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In this graph from Luce et al.

(1980), a positive punishment procedure called contingent exercise


reduced the aggresive behavior of a 6 year old boy. This is an A-B-A-B research design, in which the
baseline and treatment conditions are implemented twice.

Negative punishment has also been the subject of extensive research. Two examples of negative
punishment are time out from positive reinforcement and response cost. (See chapter 17 for more
detail). Both involve the loss of a reinforcing stimulus or activity after the occurrence of a problem
behavior. Some students may confuse negative punishment and extinction. They both weaken
behavior. Extinction involves withholding the reinforcer that was maintaining the behavior. Negative
punishment, by contrast, involves removing or withdrawing a positive reinforcer after the behavior,
the reinforcer that is removed in negative punishment is one the individual had already acquired and
is not necessarily the same reinforcer that was maintaining the behavior. For example, Johnny
interrupts his parents and behavior is reinforved by his parents attention. (They scold him each time
he interrupts) in this case, extinction would involve withholding the parents attention each time
Johnny interrupts. Negative punishment would involve the loss of some other reinforcer such as
allowance money or the opportunity to watch TV each time he interrupted. Both procedures would
result in a decrease in the frequency of interrupting.

Clark, Rowbury, Baer, and Baer (1973) used time out to decrease aggresive and disruptive behavior
in an 8 year old girl with Down syndrome. In time out, the person is removed from a reinforcing
situation for a brief period of time after the problem behavior occurs. Each time the girl engaged in
the problem behavior in the classroom, she had to sit by herself in a small time out room for 3
minutes. As a result of time out, her problem behaviors decreased immediately (Figure 6-2). Through
the use of time out, the problem behavior was followed by the loss of access to attention (social
reinforcement) from the teacher and other reinforcers in the classroom (Figure 6-3).

In this graph from Clark et al. (1973), you can see the effect of a negative punishment procedure
(time out) on the aggressive and disruptive behavior of a young girl with Down syndrome. This graph
illustrates a multiple baseline across behavior design. Time out was implemented for three different
behaviors of one subject, and the use of time out was staggered over time.

In a study by Phillips, Fixsen, and Wolf (1971), “predelinquent” youths in a residential treatment
program earned points for enganging in appropriate behavior and traded in their points for backup
reinforcers such as snacks, money, and privileges. The points were conditioned reinforcers. The
researchers then used a negative punishment procedure called response cost to decrease late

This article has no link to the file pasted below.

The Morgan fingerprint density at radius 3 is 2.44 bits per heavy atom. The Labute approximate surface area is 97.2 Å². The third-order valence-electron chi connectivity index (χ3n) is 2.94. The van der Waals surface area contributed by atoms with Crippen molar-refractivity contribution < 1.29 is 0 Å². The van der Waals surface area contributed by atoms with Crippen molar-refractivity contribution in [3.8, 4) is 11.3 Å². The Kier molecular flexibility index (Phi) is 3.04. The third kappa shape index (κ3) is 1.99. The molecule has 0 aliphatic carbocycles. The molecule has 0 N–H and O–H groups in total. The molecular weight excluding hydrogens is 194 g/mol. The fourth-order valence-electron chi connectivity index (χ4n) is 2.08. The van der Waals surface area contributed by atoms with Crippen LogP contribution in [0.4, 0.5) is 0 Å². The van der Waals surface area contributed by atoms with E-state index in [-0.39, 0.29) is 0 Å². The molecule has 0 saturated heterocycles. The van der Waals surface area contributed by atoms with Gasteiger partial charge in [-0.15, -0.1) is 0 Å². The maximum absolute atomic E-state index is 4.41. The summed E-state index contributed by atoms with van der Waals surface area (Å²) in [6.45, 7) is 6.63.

arrivals for supper. When the youths arrived late, the lost some of the points they had earned. As a
result, late arrivals decreased until the youths always showed up on time.
This 8 year old child has to sit in the small time out room by herself each time she enganges in
aggressive behavior in the classroom. By sitting in the time out room, she loses access to such
reinforcers as teacher attention, attention from other students, and toys. As a result, she aggressive
behavior decreases.

Positive punishment and negative punishment sometimes are called other names, which are more
descriptive. However, it is simpler to speak of postive punishment and negative punishment, and
these terms are parallel with positive reinforcement and negative reinforcement.

Look at the examples of punishment in Table 6-1. Which are examples of positive punishment and
which are negative punishment? Answer are provided at the end of the chapter in Appendix A.

In all of these examples, the process resulted in a decrease in the future occurrence of the behavior.
Therefore, in each example, the presentation or removal of a stimulus as a consequence of the
behavior functioned aa punishment.

Other names for positive punishment :

1. Punishment by application
2. Punishment by contingent presentation of a stimulus
3. Punishment by presentation of an aversive stimulus
4. Response contingent presentation of a punisher

Other names for negative punishment :

1. Punishment by withdrawal
2. Punishment by loss of reinforcers
3. The penalty contingency
4. Response contingent removal of a positive reinforcer
Or a look of disapproval may be a conditioned punisher when it is a associated with the loss of
attention or approval from an important person (such as parent or teacher). A facial expression may
also be associated with an aversive event such as a scolding or a spanking and thus may function as a
conditioned punisher (Doleys, Wells, Hobbs, Roberts, & Cartelli, 1976; Jones & Miller, 1974).

Once again, it is important to remember that a conditioned punisher is defined functionally. It is


defined as a punisher only if it weakens the behavior that it follows. If a person exceeds the speed
limit and receives a speeding ticket and the outcome is that the person is less likely to speed in the
future, the ticket functioned as a punisher. However, if the person continues to speed after receiving
a ticket, the ticket was not a punisher. Consider the following example.